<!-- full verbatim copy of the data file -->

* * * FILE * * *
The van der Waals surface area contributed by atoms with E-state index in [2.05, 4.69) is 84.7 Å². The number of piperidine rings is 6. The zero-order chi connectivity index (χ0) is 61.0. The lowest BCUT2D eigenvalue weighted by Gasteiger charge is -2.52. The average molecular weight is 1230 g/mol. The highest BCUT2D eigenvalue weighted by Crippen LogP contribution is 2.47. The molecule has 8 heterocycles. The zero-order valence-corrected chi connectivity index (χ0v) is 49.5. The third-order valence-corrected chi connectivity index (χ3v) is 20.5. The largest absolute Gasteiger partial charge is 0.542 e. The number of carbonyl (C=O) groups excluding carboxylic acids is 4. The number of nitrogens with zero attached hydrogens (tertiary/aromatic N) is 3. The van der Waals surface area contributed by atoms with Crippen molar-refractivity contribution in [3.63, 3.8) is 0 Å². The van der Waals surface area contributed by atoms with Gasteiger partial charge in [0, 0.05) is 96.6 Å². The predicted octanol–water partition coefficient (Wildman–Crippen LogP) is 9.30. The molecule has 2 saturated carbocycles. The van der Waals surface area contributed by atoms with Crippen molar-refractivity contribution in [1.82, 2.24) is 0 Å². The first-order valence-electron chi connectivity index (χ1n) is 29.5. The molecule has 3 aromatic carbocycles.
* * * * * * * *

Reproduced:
The van der Waals surface area contributed by atoms with E-state index in [2.05, 4.69) is 84.7 Å². The number of piperidine rings is 6. The zero-order chi connectivity index (χ0) is 61.0. The lowest BCUT2D eigenvalue weighted by Gasteiger charge is -2.52. The average molecular weight is 1230 g/mol. The highest BCUT2D eigenvalue weighted by Crippen LogP contribution is 2.47. The molecule has 8 heterocycles. The zero-order valence-corrected chi connectivity index (χ0v) is 49.5. The third-order valence-corrected chi connectivity index (χ3v) is 20.5. The largest absolute Gasteiger partial charge is 0.542 e. The number of carbonyl (C=O) groups excluding carboxylic acids is 4. The number of nitrogens with zero attached hydrogens (tertiary/aromatic N) is 3. The van der Waals surface area contributed by atoms with Crippen molar-refractivity contribution in [3.63, 3.8) is 0 Å². The van der Waals surface area contributed by atoms with Gasteiger partial charge in [0, 0.05) is 96.6 Å². The predicted octanol–water partition coefficient (Wildman–Crippen LogP) is 9.30. The molecule has 2 saturated carbocycles. The van der Waals surface area contributed by atoms with Crippen molar-refractivity contribution in [1.82, 2.24) is 0 Å². The first-order valence-electron chi connectivity index (χ1n) is 29.5. The molecule has 3 aromatic carbocycles.